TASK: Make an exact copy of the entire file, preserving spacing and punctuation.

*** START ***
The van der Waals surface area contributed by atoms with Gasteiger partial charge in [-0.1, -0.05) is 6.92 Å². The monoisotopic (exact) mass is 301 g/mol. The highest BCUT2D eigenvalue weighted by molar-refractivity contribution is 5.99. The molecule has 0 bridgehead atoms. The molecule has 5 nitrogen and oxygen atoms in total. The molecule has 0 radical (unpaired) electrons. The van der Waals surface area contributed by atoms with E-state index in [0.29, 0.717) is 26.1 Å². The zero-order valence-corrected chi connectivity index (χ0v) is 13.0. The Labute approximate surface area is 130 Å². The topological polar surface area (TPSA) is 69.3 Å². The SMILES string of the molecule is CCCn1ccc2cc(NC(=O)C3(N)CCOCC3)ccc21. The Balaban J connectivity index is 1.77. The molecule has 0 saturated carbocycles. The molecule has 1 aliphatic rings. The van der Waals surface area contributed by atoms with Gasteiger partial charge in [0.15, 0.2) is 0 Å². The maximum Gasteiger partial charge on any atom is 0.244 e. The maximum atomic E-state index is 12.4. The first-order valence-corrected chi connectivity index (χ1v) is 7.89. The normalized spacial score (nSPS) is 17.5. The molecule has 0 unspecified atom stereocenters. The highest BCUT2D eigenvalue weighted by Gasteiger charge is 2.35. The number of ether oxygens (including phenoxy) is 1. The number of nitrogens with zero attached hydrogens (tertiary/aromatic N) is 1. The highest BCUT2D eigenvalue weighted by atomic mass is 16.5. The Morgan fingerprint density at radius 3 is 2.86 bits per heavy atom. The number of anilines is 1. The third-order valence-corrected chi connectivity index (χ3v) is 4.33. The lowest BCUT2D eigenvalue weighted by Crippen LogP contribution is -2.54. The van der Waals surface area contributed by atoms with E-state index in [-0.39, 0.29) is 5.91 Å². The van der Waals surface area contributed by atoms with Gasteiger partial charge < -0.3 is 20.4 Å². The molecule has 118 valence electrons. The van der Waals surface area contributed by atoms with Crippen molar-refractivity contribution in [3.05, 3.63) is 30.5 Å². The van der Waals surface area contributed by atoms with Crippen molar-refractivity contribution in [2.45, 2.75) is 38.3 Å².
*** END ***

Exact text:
The van der Waals surface area contributed by atoms with Gasteiger partial charge in [-0.1, -0.05) is 6.92 Å². The monoisotopic (exact) mass is 301 g/mol. The highest BCUT2D eigenvalue weighted by molar-refractivity contribution is 5.99. The molecule has 0 bridgehead atoms. The molecule has 5 nitrogen and oxygen atoms in total. The molecule has 0 radical (unpaired) electrons. The van der Waals surface area contributed by atoms with E-state index in [0.29, 0.717) is 26.1 Å². The zero-order valence-corrected chi connectivity index (χ0v) is 13.0. The Labute approximate surface area is 130 Å². The topological polar surface area (TPSA) is 69.3 Å². The SMILES string of the molecule is CCCn1ccc2cc(NC(=O)C3(N)CCOCC3)ccc21. The Balaban J connectivity index is 1.77. The molecule has 0 saturated carbocycles. The molecule has 1 aliphatic rings. The van der Waals surface area contributed by atoms with Gasteiger partial charge in [0.15, 0.2) is 0 Å². The maximum Gasteiger partial charge on any atom is 0.244 e. The maximum atomic E-state index is 12.4. The first-order valence-corrected chi connectivity index (χ1v) is 7.89. The normalized spacial score (nSPS) is 17.5. The molecule has 0 unspecified atom stereocenters. The highest BCUT2D eigenvalue weighted by Gasteiger charge is 2.35. The number of ether oxygens (including phenoxy) is 1. The number of nitrogens with zero attached hydrogens (tertiary/aromatic N) is 1. The highest BCUT2D eigenvalue weighted by atomic mass is 16.5. The Morgan fingerprint density at radius 3 is 2.86 bits per heavy atom. The number of anilines is 1. The third-order valence-corrected chi connectivity index (χ3v) is 4.33. The lowest BCUT2D eigenvalue weighted by Crippen LogP contribution is -2.54. The van der Waals surface area contributed by atoms with E-state index in [-0.39, 0.29) is 5.91 Å². The van der Waals surface area contributed by atoms with Gasteiger partial charge < -0.3 is 20.4 Å². The molecule has 118 valence electrons. The van der Waals surface area contributed by atoms with Crippen molar-refractivity contribution in [3.05, 3.63) is 30.5 Å². The van der Waals surface area contributed by atoms with Crippen molar-refractivity contribution in [2.45, 2.75) is 38.3 Å².